A clear majority of Americans surveyed agree that doctors should be allowed to hasten death under some circumstances.
But in the privacy of the polling booth (or in the stillness of prayer), it appears to be another matter. And especially when a loved one is involved, most people still are very hesitant to accept physician-assisted suicide as something that should be legally or morally acceptable.
Or to put it more simply, the head and the heart may be reaching different conclusions on this profound issue.
In June, the United States Supreme Court ruled that there is no constitutional "right to die." But the justices left it up to the states to pass laws banning - or allowing - doctor-assisted suicide.
The national debate is now shifting to Oregon, where a key test will come this fall.
Voters here will be asked to reconsider support of a "death with dignity" ballot measure narrowly passed in 1994. Supporters say it would provide a strictly-regulated opportunity for patients diagnosed as terminally ill to ask for their physician's help in committing suicide.
But opponents have held up the initiative in federal courts. State lawmakers in Oregon, as a group more Republican and more conservative than they were three years ago, put the issue back on the ballot in an apparent bid to repeal the measure.
Supporters are frustrated - but not deterred - by having to face better-funded opponents again.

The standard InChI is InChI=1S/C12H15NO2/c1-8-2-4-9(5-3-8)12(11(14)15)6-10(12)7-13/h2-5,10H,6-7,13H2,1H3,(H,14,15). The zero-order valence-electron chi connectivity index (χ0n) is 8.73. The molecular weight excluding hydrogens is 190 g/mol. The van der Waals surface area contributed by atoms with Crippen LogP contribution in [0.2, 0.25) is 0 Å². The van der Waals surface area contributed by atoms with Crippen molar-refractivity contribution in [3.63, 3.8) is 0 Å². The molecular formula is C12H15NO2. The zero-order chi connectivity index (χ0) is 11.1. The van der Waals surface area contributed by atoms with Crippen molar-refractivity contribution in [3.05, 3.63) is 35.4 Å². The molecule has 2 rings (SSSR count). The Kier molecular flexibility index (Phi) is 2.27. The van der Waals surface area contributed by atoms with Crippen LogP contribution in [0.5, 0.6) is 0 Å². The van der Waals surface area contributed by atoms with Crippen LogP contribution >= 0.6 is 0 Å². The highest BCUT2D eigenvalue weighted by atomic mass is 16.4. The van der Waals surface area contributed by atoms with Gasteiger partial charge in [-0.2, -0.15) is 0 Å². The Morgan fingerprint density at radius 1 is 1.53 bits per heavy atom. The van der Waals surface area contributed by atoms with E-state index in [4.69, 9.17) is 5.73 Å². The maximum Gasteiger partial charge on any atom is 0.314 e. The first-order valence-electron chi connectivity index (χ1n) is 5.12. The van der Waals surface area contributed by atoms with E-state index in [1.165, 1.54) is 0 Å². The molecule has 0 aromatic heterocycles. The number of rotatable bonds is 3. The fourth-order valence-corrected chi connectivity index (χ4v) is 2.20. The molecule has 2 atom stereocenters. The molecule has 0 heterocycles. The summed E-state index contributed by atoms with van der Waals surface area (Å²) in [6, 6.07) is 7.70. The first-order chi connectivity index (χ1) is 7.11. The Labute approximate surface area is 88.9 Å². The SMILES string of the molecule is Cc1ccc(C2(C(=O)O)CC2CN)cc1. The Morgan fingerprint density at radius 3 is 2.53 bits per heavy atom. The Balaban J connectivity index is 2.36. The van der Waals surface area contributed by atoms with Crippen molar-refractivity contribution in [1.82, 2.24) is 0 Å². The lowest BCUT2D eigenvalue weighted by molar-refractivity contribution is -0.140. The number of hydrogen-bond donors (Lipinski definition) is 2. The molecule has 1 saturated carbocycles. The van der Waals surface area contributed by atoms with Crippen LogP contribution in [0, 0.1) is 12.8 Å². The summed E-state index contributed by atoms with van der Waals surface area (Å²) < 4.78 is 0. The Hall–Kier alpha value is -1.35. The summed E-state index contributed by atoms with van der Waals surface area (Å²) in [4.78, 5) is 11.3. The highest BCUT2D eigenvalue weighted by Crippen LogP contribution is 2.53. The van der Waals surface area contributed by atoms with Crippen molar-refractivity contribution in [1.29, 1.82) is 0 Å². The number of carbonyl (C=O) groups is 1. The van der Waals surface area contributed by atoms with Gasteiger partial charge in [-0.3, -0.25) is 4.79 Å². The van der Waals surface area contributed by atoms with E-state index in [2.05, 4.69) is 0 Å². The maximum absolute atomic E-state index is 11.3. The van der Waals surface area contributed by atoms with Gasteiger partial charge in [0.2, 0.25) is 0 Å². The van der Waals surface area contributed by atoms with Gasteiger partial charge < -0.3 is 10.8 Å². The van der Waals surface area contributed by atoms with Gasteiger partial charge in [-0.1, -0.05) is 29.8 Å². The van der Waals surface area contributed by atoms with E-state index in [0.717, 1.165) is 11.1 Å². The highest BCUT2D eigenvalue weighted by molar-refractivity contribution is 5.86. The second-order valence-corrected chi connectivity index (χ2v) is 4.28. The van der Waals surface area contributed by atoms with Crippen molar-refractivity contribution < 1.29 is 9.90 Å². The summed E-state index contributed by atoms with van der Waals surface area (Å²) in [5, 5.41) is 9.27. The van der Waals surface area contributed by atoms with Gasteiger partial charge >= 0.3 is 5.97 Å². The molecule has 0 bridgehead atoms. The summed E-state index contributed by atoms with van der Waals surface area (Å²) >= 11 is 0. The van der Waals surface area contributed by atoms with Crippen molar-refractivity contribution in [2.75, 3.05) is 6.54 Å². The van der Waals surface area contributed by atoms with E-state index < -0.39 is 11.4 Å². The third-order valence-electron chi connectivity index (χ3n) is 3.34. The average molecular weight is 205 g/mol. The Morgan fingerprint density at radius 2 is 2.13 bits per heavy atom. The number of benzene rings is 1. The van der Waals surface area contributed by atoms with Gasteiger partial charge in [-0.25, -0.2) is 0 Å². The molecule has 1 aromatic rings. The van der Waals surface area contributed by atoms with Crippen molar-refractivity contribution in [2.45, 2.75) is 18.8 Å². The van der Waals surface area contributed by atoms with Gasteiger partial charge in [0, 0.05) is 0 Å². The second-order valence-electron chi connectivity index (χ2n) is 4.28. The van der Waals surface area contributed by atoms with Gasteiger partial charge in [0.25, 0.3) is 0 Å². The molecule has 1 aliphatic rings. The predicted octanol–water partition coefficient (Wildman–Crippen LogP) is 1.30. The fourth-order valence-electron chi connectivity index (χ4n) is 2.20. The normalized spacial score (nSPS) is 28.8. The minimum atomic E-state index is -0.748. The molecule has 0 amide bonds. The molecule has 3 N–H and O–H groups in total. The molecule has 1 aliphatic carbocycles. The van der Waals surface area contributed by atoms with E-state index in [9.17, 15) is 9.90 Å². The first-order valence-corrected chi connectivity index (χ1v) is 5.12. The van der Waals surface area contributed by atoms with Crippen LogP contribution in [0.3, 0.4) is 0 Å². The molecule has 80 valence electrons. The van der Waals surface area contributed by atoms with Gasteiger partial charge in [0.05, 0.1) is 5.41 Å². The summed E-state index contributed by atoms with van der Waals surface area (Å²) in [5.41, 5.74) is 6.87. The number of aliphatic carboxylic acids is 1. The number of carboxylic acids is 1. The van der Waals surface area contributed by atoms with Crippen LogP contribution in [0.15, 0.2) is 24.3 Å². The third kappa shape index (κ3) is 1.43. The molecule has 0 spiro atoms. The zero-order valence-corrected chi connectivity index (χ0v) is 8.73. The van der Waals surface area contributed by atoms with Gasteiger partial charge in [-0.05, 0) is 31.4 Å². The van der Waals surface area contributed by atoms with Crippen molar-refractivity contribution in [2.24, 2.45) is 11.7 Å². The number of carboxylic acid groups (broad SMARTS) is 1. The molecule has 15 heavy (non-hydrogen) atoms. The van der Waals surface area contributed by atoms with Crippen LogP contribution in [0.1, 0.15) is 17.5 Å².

"The more people consider it, the more people come to understand the complexities of end-of-life care, the more reasonable it appears that, yes, individuals should have some choice in the matter of how and when and under what circumstances they die when they're stuck in this prolonged dying process," says Barbara Coombs Lee, director of the Seattle-based group Compassion in Dying.
But Ms. Lee, who is a medical nurse and a lawyer, allows that "this does not translate into political support in state legislatures."
"There's ... a mismatch right now between the opinion of a majority of the people and the moralist agenda of many politicians in state legislatures," she says.
For example, since Oregon's "Measure 16" passed three years ago, not a single bill allowing physician-assisted suicide has passed in the more than 20 states where such bills have been introduced. In only one state - Michigan - is there a signature-gathering effort to follow Oregon's lead.
Thirty-five states now have laws outlawing physician-assisted suicide or euthanasia. And earlier this year, the United States Senate unanimously voted to forbid the use of federal funds to pay for or promote such procedures.
But while lawmakers at the state and federal levels may be more conservative these days, it also is clear that those professions dealing most directly with the issue are wrestling over it as well.
The issue is a struggle for medical doctors. A key tenet of the Hippocratic oath is that "I will neither give a deadly drug to anybody if asked for it, nor will I make a suggestion to this effect."
Some doctors publicly advocate helping certain patients end their own lives. Seven percent of Oregon physicians surveyed by the New England Journal of Medicine had written prescriptions for a lethal dose of medication.
Marcia Angell, executive editor of the New England Journal of Medicine, asserts "the highest ethical imperative of doctors should be to provide care in whatever way best serves patients' interests, in accord with each patient's wishes, not with a theoretical commitment to preserve life no matter what the cost in suffering."
But the American Medical Association balks at that view. "Physician-assisted suicide is against the code of medical ethics and incompatible with the physician's role as healer and caregiver," says Thomas Reardon, chair of the AMA Task Force on Quality Care at the End of Life. "It is not a constitutional right."
Here in Oregon, the state medical association has moved from a neutral position on the "death with dignity" measure to opposition.
Lawyers, too, are divided.